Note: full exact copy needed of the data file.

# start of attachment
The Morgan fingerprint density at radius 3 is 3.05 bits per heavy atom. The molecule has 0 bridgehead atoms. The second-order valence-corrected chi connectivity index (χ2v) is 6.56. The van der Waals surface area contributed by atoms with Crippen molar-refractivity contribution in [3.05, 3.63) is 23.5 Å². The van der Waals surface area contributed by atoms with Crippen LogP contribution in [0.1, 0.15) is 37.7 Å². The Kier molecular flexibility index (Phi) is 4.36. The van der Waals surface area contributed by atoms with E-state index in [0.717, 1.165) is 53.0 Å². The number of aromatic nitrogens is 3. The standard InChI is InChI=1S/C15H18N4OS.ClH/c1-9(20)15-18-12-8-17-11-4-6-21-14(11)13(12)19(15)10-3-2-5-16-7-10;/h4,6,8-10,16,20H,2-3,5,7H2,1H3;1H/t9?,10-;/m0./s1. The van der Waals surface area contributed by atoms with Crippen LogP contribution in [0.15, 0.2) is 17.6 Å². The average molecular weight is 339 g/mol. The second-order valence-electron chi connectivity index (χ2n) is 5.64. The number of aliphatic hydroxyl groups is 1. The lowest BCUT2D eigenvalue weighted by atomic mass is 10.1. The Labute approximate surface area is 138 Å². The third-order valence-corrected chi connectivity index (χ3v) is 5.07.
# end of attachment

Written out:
The Morgan fingerprint density at radius 3 is 3.05 bits per heavy atom. The molecule has 0 bridgehead atoms. The second-order valence-corrected chi connectivity index (χ2v) is 6.56. The van der Waals surface area contributed by atoms with Crippen molar-refractivity contribution in [3.05, 3.63) is 23.5 Å². The van der Waals surface area contributed by atoms with Crippen LogP contribution in [0.1, 0.15) is 37.7 Å². The Kier molecular flexibility index (Phi) is 4.36. The van der Waals surface area contributed by atoms with E-state index in [0.717, 1.165) is 53.0 Å². The number of aromatic nitrogens is 3. The standard InChI is InChI=1S/C15H18N4OS.ClH/c1-9(20)15-18-12-8-17-11-4-6-21-14(11)13(12)19(15)10-3-2-5-16-7-10;/h4,6,8-10,16,20H,2-3,5,7H2,1H3;1H/t9?,10-;/m0./s1. The van der Waals surface area contributed by atoms with Crippen LogP contribution in [0.15, 0.2) is 17.6 Å². The average molecular weight is 339 g/mol. The second-order valence-electron chi connectivity index (χ2n) is 5.64. The number of aliphatic hydroxyl groups is 1. The lowest BCUT2D eigenvalue weighted by atomic mass is 10.1. The Labute approximate surface area is 138 Å². The third-order valence-corrected chi connectivity index (χ3v) is 5.07.